Review: Dissecting the shifting realities of ‘Lynch/Oz’ is not as easy as pie
When it comes to artists, influences aren’t always inspirations, and neither necessarily become explicit signposts in a finished work. But all three apply when you consider David Lynch’s career-long relationship to “The Wizard of Oz,” and how that seminal Hollywood fantasy/musical of subconscious questing — its themes and emotions, cultural legacies and totemic eccentricities — washes across the director’s many cracked and lush dreamscapes.
As cineaste subjects go, it’s a fertile association, certainly for a making-of specialist like Alexandre O. Philippe and his style of movie essay. Over a handful of documentaries, Philippe has turned what we dig into excuses to dig: “Alien,” “The Exorcist” and the shower scene in “Psycho” all have come in for feature length dissections of speculative fun and forensic reverence. His “Lynch/Oz” is a similarly celebratory journey of detail and overview, thick with footage, dotted with bits from Lynch interviews and appearances, and narrated by a cadre of cinephiles: six filmmakers and one critic.
But in moving his purview from the confines of a single movie or sequence to a surrealism-friendly director’s entire oeuvre — plus, of course, what the Judy Garland-led 1939 classic has to do with it — Philippe winds up with a curatorial hodgepodge; the lovingly cited connections about shifting realities, artifice, searching and all those plush Lynchian curtains never coalesce into anything unifying, and sometimes get repeated by different narrators. Meanwhile, the musings and references that seemingly have nothing to do with either Lynch or “Oz” (“Back to the Future”? “Beverly Hills Cop”?) stick out like pickled herring in your cherry pie.
Individually, the six hosted sections have their moments, the way time spent with a movie obsessive friend can feel like getting pleasurably zapped into a distinct consciousness. In a chapter titled “Wind,” critic Amy Nicholson (full disclosure: She is a friend) hooks us invitingly into the experiential thrill of our twin subjects’ can-you-handle-them worlds, while John Waters (“Kindred”) — in what sound like off-the-cuff answers to unheard questions, rather than a scripted monologue — speaks to the affinity he has for a fellow provocateur and “Oz” stan.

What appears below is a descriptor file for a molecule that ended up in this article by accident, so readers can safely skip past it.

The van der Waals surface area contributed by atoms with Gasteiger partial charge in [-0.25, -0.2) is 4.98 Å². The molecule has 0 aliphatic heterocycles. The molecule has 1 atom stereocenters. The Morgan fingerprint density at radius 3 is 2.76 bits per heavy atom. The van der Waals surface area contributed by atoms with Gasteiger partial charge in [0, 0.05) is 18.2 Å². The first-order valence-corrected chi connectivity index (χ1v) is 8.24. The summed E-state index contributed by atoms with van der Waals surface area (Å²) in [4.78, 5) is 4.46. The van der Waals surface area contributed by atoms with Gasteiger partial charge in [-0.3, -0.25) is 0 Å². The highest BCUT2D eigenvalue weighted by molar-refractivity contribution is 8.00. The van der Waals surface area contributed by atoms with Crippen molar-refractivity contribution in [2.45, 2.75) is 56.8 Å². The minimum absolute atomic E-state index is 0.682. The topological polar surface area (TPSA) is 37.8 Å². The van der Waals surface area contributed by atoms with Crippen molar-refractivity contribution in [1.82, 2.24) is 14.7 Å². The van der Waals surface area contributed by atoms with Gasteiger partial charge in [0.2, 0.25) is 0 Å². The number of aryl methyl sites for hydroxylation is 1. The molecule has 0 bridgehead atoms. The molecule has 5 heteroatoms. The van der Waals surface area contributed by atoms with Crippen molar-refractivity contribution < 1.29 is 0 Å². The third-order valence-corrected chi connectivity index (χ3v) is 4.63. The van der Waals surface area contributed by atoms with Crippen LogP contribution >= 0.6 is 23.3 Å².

Elsewhere, in hit-and-miss discourses from filmmakers Rodney Ascher (“Membranes”), the team of Justin Benson and Aaron Moorhead (“Judy”), and David Lowery (“Dig”), Philippe seems to be making up for their wandering across the whole of cinema by ramping up the clip shout-outs to Chuck Workman-like levels. Someone watching “Lynch/Oz” isn’t likely to need reminding that the history of movies is a history of other movies, or that lots of directors have thematic and visual fetishes. But this one does it anyway, and often, when what we’re here for is the dive into everything “Oz”-adjacent about “Blue Velvet,” or “Inland Empire,” or “Eraserhead,” or “Twin Peaks: The Return” or whichever Lynchian headscratcher you choose. Why are the allusions explicit in “Wild at Heart,” for instance, but more enigmatic in “Lost Highway”?
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Which is why the segment that most meets the potential “Lynch/Oz” sets up is Karyn Kusama’s (“Multitudes”), because it bores in without getting sidetracked by generalities. Sparked by amusing anecdotes about Lynch’s love of syrupy pancakes and aversion to explanation, it engages deeply and personally with the refractive mysteries and epiphanies of one Lynch masterwork — his 2001 neo-noir opus “Mulholland Drive” — as it reflects the gestural creativity of someone for whom “The Wizard of Oz” is formative and omnipresent.
Kusama thoughtfully and intelligently unwraps a pair of great films for us, while acknowledging what is inherently difficult about ascribing anything like truth to a person, a character or a work of art. As she says about Lynch, a “multiplicity of possibilities” is the rule, not the exception. “Lynch/Oz” overall, meanwhile, gets lost in its variations and fusions, a lot of eagerly analytical heel-clicking never quite transporting us home.
Running time: 1 hour, 48 minutes
Playing: Laemmle Monica, Santa Monica; Laemmle NoHo 7, North Hollywood; Los Feliz Theater, Los Feliz
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